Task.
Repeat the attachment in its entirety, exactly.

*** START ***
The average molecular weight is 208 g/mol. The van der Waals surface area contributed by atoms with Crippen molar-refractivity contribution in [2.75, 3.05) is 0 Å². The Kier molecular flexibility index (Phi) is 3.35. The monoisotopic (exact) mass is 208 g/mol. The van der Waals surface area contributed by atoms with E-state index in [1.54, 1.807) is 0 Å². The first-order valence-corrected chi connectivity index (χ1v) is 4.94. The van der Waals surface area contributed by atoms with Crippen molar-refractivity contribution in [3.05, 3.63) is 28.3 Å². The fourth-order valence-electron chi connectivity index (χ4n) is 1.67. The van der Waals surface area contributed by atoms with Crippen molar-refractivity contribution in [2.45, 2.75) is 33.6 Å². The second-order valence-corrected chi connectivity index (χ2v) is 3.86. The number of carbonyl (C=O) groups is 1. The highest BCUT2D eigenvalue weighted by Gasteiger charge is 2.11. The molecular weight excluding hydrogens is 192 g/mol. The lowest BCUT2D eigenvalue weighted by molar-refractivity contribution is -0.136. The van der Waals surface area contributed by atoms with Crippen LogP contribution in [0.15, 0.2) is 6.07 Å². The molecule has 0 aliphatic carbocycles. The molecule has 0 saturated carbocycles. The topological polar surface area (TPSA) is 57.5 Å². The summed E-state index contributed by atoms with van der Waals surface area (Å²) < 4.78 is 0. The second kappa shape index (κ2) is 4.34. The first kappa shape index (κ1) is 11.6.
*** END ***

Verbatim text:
The average molecular weight is 208 g/mol. The van der Waals surface area contributed by atoms with Crippen molar-refractivity contribution in [2.75, 3.05) is 0 Å². The Kier molecular flexibility index (Phi) is 3.35. The monoisotopic (exact) mass is 208 g/mol. The van der Waals surface area contributed by atoms with E-state index in [1.54, 1.807) is 0 Å². The first-order valence-corrected chi connectivity index (χ1v) is 4.94. The van der Waals surface area contributed by atoms with Crippen molar-refractivity contribution in [3.05, 3.63) is 28.3 Å². The fourth-order valence-electron chi connectivity index (χ4n) is 1.67. The van der Waals surface area contributed by atoms with Crippen molar-refractivity contribution in [2.45, 2.75) is 33.6 Å². The second-order valence-corrected chi connectivity index (χ2v) is 3.86. The number of carbonyl (C=O) groups is 1. The highest BCUT2D eigenvalue weighted by Gasteiger charge is 2.11. The molecular weight excluding hydrogens is 192 g/mol. The lowest BCUT2D eigenvalue weighted by molar-refractivity contribution is -0.136. The van der Waals surface area contributed by atoms with Crippen LogP contribution in [0.15, 0.2) is 6.07 Å². The molecule has 0 aliphatic carbocycles. The molecule has 0 saturated carbocycles. The topological polar surface area (TPSA) is 57.5 Å². The summed E-state index contributed by atoms with van der Waals surface area (Å²) < 4.78 is 0. The second kappa shape index (κ2) is 4.34. The first kappa shape index (κ1) is 11.6.